Ademola Akinbobola, J. Bayo Omotosho, E.C. Okogbue

Federal University of Technology, Akure, Nigeria

The impact of weather factors on human health has been greatly realized in recent times; the effects these variables have on malaria prevalence have been of particular interest because the disease is a public health burden and its transmission is sensitive to changing weather and climate as a result of urban development. .This study explored the impact of weather and climate and its variability on the occurrence and transmission of malaria in Ado Ekiti, a tropical rain forest area of south-west Nigeria. We investigate this supposition by looking at the relationship between rainfall, relative humidity, minimum and maximum temperature, and malaria in Ado Ekiti. This study uses monthly data of 8 years (2005-2012) for both meteorological data and record of reported cases of malaria with different age groups.

We evaluated a simple statistical model that permitted valuable and novel insights into the simultaneous/single effects of weather factors (rainfall, relative humidity, maximum and minimum temperature on malaria prevalence. The results from temperature and relative humidity threshold shows significantly that malaria prevails more between the temperature range of (30.1-32)°c and relative humidity of (60.1-80)% than any other temperature and relative humidity threshold. Malaria prevalence among children <5 years old was higher than that of adults.. Also surveys conducted among the people in the station revealed that, the interplay of poverty and other socio-economic variables have intensified the vulnerability of this community to the impacts of this disease. The results improved our understanding of how temperature and humidity shifts affect the distribution of at-risk regions, as well as how rapidly malaria outbreaks take off within vulnerable populations The result of this study will also help individuals, government, policy makers and professionals in guiding against or planning ahead for possible outbreak of malaria.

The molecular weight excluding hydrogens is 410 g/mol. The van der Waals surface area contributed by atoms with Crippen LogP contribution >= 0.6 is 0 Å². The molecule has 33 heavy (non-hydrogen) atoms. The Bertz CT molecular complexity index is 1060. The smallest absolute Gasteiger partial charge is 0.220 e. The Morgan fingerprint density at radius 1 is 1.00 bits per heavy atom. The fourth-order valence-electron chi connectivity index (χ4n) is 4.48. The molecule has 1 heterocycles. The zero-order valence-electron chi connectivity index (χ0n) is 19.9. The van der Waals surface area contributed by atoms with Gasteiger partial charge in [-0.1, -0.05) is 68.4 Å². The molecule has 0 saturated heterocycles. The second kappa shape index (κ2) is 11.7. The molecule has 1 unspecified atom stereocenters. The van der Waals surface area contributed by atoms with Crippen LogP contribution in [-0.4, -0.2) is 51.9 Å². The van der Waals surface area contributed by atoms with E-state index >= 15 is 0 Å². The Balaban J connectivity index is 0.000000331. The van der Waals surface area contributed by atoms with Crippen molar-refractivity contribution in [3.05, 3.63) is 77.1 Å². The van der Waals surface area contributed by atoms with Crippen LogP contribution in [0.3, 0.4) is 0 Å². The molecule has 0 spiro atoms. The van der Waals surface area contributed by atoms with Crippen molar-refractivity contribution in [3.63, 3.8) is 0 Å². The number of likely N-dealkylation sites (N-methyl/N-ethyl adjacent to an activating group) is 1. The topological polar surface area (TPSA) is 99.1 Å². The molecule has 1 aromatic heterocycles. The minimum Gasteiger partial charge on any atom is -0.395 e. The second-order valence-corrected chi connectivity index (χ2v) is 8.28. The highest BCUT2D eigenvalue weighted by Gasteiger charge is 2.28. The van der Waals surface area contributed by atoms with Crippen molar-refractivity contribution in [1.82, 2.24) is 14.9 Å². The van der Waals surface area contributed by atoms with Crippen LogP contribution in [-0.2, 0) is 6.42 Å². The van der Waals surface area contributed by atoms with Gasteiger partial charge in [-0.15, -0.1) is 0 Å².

Keywords: Disease, prevalent, public health, malaria, weather, climate


A Field Assessment on Natural Ventilation and Thermal Comfort of Historical District: A case of the Wugoushui Settlement in Taiwan

Yu chieh Chu1, Min Fu Hsu1, Chun Ming Hsieh2

1National Cheng kung University, Taiwan, Republic of China; 2Associate Professor, Department of Urban Planning, Tongji University; Research Center of Green Building and New Energy, Tongji University, China

Due to the urban and town development, it is common to see historical buildings and new buildings intermingled with one and another inside historical regions in Taiwan. With the increase of new buildings, natural ventilation becomes harder, which leads to the impact on the preservation of historical building and the reduction of thermal comfort for residents. Besides, problems of new buildings’ construction and design affect the developments of cities and towns in historical district, which has existed for hundreds of years.

The Wugoushui settlement is located in Pingtung County, the southernmost part of Taiwan, and its hot season of a year is pretty long and belongs to warm and humid tropical climate. In 2008, the Pingtung County Government officially registered and announced Wugoushui as traditional settlement and meanwhile, provided the maintenance and preservation for buildings in this region on government subsidies.